Perceptions on farming: Stories from Bundelkhand

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I decided that I could not do better than watch the operations of these peasants and acquire their traditional knowledge as rapidly as possible. For the time being, therefore, I regarded them [Indian peasants] as my professors of agriculture.

Sir Albert Howard (An Agricultural Testament,  1943)

Today, that ancient wisdom is severely endangered, though not completely lost, by the ramifications of industrial chemical-based farming. The use of synthetic inputs has damaged the natural fertility of soils, the diversity of soil life, and the great variety of indigenous seeds which were suited to particular agro-climatic conditions. Notwithstanding the increased production volume attained due to the use of new seeds, chemical fertilizers, pesticides, weedicides,  etc., what we have rapidly lost is the nutritive quality of foods. And though we may claim today that we are more food-secure than ever before, we cannot deny the fact that our overall well-being has declined despite a quantitatively ‘food-secure’ scenario. This is because food security is not just the access to sufficient amounts of food but also an acceptable quality of food.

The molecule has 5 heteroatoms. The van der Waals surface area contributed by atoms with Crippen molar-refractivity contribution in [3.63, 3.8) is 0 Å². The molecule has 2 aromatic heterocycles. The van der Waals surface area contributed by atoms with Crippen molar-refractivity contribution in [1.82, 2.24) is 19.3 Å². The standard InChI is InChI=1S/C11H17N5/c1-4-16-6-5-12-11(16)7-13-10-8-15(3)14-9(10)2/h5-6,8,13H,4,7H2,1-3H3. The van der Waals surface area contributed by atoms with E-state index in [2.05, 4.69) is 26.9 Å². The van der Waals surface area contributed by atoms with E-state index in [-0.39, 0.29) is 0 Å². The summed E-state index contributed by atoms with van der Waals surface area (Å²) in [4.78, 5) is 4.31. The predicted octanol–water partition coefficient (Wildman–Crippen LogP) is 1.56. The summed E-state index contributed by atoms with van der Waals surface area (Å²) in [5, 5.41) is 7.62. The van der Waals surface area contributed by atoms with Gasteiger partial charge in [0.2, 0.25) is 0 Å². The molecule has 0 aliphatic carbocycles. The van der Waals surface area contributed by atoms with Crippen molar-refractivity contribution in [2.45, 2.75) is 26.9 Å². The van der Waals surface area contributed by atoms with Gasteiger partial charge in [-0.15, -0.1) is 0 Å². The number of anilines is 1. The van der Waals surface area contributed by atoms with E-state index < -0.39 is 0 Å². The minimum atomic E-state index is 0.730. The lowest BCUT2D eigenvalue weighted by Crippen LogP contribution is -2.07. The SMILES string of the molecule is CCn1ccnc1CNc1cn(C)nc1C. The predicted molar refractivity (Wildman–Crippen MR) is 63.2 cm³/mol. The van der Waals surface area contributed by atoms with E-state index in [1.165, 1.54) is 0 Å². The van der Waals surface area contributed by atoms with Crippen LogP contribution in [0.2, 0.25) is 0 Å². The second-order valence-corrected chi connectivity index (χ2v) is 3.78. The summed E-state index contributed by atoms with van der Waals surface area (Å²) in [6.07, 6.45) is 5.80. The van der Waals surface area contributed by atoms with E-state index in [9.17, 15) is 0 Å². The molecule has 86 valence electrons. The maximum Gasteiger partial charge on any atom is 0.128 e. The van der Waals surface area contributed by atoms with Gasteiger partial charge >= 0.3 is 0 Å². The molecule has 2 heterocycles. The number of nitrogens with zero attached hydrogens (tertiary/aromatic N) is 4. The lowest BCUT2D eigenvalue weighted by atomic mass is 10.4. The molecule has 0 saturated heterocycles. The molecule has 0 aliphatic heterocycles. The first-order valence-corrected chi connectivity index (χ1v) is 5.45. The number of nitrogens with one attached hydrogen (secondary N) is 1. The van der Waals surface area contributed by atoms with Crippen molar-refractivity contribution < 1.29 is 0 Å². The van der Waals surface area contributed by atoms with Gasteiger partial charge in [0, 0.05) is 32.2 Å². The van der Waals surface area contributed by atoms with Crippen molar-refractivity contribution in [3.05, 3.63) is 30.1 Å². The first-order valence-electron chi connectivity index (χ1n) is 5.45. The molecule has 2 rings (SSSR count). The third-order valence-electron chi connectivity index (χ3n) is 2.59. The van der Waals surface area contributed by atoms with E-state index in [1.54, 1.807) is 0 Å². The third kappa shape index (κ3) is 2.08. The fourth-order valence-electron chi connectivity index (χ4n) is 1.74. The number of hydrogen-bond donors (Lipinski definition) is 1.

Following are some life stories narrated by the ‘professors’ themselves- stories about the pre-Green Revolution farming, food diversity, chemical farming and their restrictive impacts on farmers’ autonomy, return to organic farming, and problems encountered in making possible a return to prosperity.

The district of Banda is a part of the Bundelkhand division of Uttar Pradesh. Bundelkhand is also a separate agro-climatic zone among the total of nine such zones in the state. This region has great geographical diversity. It can be classified into three subdivisions on the basis of topography:  (1) Bundelkhand Plain – including nearly level regions of Jalaun Plain, Hamirpur Plain and Banda Plain; (2) Bundelkhand Intermediate Zone- Jhansi and Lalitpur districts;  (3) Bundelkhand Upland or Plateau- southern parts of Lalitpur and Chitrakoot districts.